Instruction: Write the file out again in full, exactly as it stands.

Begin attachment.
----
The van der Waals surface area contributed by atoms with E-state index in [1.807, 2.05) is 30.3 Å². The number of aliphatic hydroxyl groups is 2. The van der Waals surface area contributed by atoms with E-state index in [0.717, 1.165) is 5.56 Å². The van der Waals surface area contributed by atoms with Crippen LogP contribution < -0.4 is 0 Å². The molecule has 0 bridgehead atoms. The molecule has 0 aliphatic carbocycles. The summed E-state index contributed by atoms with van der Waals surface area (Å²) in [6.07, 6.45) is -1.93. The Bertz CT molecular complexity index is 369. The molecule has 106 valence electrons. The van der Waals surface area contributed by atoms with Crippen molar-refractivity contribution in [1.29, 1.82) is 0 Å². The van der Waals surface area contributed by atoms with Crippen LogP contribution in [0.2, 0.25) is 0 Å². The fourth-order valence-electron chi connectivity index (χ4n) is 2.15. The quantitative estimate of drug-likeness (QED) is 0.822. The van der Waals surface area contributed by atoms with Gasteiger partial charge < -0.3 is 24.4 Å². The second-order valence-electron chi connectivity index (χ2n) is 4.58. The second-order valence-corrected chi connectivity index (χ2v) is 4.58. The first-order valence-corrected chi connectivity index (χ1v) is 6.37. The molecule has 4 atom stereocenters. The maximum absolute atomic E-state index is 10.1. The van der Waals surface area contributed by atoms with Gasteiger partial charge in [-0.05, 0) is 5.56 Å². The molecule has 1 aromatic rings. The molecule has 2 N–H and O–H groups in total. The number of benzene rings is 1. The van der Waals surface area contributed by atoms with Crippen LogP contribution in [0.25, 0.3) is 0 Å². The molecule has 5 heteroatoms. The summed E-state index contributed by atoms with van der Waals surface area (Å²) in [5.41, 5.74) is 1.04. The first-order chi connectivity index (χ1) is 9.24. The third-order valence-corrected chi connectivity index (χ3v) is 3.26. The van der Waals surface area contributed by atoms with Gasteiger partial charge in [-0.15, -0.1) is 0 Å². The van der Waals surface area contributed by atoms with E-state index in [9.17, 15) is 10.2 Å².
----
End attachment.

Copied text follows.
The van der Waals surface area contributed by atoms with E-state index in [1.807, 2.05) is 30.3 Å². The number of aliphatic hydroxyl groups is 2. The van der Waals surface area contributed by atoms with E-state index in [0.717, 1.165) is 5.56 Å². The van der Waals surface area contributed by atoms with Crippen LogP contribution < -0.4 is 0 Å². The molecule has 0 bridgehead atoms. The molecule has 0 aliphatic carbocycles. The summed E-state index contributed by atoms with van der Waals surface area (Å²) in [6.07, 6.45) is -1.93. The Bertz CT molecular complexity index is 369. The molecule has 106 valence electrons. The van der Waals surface area contributed by atoms with Crippen molar-refractivity contribution in [1.29, 1.82) is 0 Å². The van der Waals surface area contributed by atoms with Crippen LogP contribution in [0.2, 0.25) is 0 Å². The fourth-order valence-electron chi connectivity index (χ4n) is 2.15. The quantitative estimate of drug-likeness (QED) is 0.822. The van der Waals surface area contributed by atoms with Gasteiger partial charge < -0.3 is 24.4 Å². The second-order valence-electron chi connectivity index (χ2n) is 4.58. The second-order valence-corrected chi connectivity index (χ2v) is 4.58. The first-order valence-corrected chi connectivity index (χ1v) is 6.37. The molecule has 4 atom stereocenters. The maximum absolute atomic E-state index is 10.1. The van der Waals surface area contributed by atoms with Gasteiger partial charge in [-0.05, 0) is 5.56 Å². The molecule has 1 aromatic rings. The molecule has 2 N–H and O–H groups in total. The number of benzene rings is 1. The van der Waals surface area contributed by atoms with Crippen LogP contribution in [0.25, 0.3) is 0 Å². The molecule has 5 heteroatoms. The summed E-state index contributed by atoms with van der Waals surface area (Å²) in [5.41, 5.74) is 1.04. The first-order chi connectivity index (χ1) is 9.24. The third-order valence-corrected chi connectivity index (χ3v) is 3.26. The van der Waals surface area contributed by atoms with Gasteiger partial charge in [-0.15, -0.1) is 0 Å². The van der Waals surface area contributed by atoms with E-state index in [9.17, 15) is 10.2 Å².